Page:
If you have any doubts about the ethical side of reusing content, think of it this way: when you tell a famous bedtime story like The Very Hungry Caterpillar or The Cat in the Hat to your children, you don’t feel guilty about not being the original source.
In fact, to do so would miss the point. Great stories deserve and indeed, need to be told time and time again, and great content tells such great stories. It’s why you should create your content from the outset with the potential for its reuse specifically in mind.
Furthermore, the effective reuse of content brings many real benefits to your business, including the ability to spin off more pieces of content given the fewer ideas you will need overall, as well as the scope to promote a single piece of content across many mediums, including your blog, email newsletters and social media.
So consider today how you might create and then reuse content on a ‘multiplication’ schedule that will help to keep it relevant and effective for longer. Could that new blog article you’ve just posted be given an extended lease of life when you share pictures from it on Instagram, grab a quote from it for your company’s next Facebook status update or post a YouTube video based on it?
Whatever anyone tells you about reusing content, it isn’t just ‘lazy’ – indeed, it could be one of the most powerful ways of telling and retelling your company’s most compelling stories, and generating more traffic, sales and revenue in the process.
Check out Piranha Designs’ wide-ranging online marketing services to discover just how far your company could go with our help.
• Show why yours is top dogNowadays, the harsh reality of the market is that every product has a replica which is could be cheaper than the one you are selling. Additionally, the amount of companies getting acquainted with the Web and its commercial advantages is increasing everyday. This is why your product needs to be a cut above the rest. And the best way to prove that is by contrasting it positively with other brands and using rich vocabulary like superlatives to strengthen your argument. Special offers or free services are always a great way to make your client get over their reservations and order the product immediately.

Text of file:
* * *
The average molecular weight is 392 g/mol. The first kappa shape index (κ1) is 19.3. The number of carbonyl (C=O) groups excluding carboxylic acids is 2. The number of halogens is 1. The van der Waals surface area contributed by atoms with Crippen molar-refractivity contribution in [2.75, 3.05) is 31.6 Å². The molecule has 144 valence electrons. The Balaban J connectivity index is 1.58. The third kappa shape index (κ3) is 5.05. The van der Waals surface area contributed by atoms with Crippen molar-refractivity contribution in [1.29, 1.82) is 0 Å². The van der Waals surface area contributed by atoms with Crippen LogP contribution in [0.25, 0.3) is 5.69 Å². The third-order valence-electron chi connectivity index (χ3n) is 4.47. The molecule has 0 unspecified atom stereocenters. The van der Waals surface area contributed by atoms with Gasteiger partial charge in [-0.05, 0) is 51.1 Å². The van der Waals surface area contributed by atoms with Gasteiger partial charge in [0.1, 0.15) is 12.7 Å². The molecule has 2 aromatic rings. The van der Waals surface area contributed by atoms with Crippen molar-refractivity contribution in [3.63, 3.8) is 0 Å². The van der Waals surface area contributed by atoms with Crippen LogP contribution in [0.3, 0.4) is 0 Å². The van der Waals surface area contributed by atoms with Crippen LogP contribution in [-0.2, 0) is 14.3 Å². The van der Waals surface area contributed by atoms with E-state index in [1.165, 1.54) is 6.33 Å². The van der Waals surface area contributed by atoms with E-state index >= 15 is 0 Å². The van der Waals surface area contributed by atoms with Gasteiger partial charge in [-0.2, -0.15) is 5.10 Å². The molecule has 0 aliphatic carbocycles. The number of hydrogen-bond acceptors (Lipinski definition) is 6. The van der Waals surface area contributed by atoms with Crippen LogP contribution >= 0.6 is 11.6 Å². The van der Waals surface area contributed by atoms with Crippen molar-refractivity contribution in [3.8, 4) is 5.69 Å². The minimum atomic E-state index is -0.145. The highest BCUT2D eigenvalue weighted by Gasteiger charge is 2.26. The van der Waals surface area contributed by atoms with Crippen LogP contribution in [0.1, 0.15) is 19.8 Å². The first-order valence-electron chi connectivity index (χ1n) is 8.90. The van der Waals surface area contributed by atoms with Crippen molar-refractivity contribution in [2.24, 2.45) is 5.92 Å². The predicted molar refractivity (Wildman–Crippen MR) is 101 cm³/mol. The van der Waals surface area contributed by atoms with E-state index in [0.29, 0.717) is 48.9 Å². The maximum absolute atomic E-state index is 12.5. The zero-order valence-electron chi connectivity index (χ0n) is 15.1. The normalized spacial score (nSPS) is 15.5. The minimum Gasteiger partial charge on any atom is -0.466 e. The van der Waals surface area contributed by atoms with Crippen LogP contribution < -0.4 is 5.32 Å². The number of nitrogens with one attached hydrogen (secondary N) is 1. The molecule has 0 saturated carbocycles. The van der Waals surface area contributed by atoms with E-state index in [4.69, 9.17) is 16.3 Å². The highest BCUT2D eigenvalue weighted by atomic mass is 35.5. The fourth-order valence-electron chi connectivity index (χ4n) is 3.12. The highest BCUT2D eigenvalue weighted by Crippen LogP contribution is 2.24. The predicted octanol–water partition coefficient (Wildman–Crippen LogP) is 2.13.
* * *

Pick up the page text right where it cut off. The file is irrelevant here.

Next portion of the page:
Mobile usage is continuously growing. Websites are finding it hard to keep up with all the different devices and screens.
Responsive website design is a solution to this problem.
In simple terms it means that the website 'responds' to the device screen size it is on. This website is responsive. If you view it on a desktop with a large screen you will see that it expands to fill the whole screen. If you then try the site on your ipad you will find that it looks very similar but has condensed the content a little to fit perfectly within the screen. Now when you switch to an iphone or Android smart phone you will see that the site has changed quite dramatically. The menu across the top has become a menu icon which can be expanded on tap. The overall layout has become much more vertical, one column rather than a few columns.
The important thing with responsive design is that there is only one website with all the content in it, but it responds cleverly to the users device.
It is a lot more work for web designers like us, but the end result is really worth it. Stats show that over 70% of mobile users switch to a competitor if they find the site they are looking at is not mobile friendly.
Is your site responsive? Is it mobile friendly?
Whilst at university our tutors always spoke about doing things differently. Especially when entering a crowded market, you really need to stand out.
A business card can either be a run-of-the-mill throw away item or something rather original and memorable.
Often it is just a simple idea that really makes a difference.
Here are a few articles which show some really great ideas: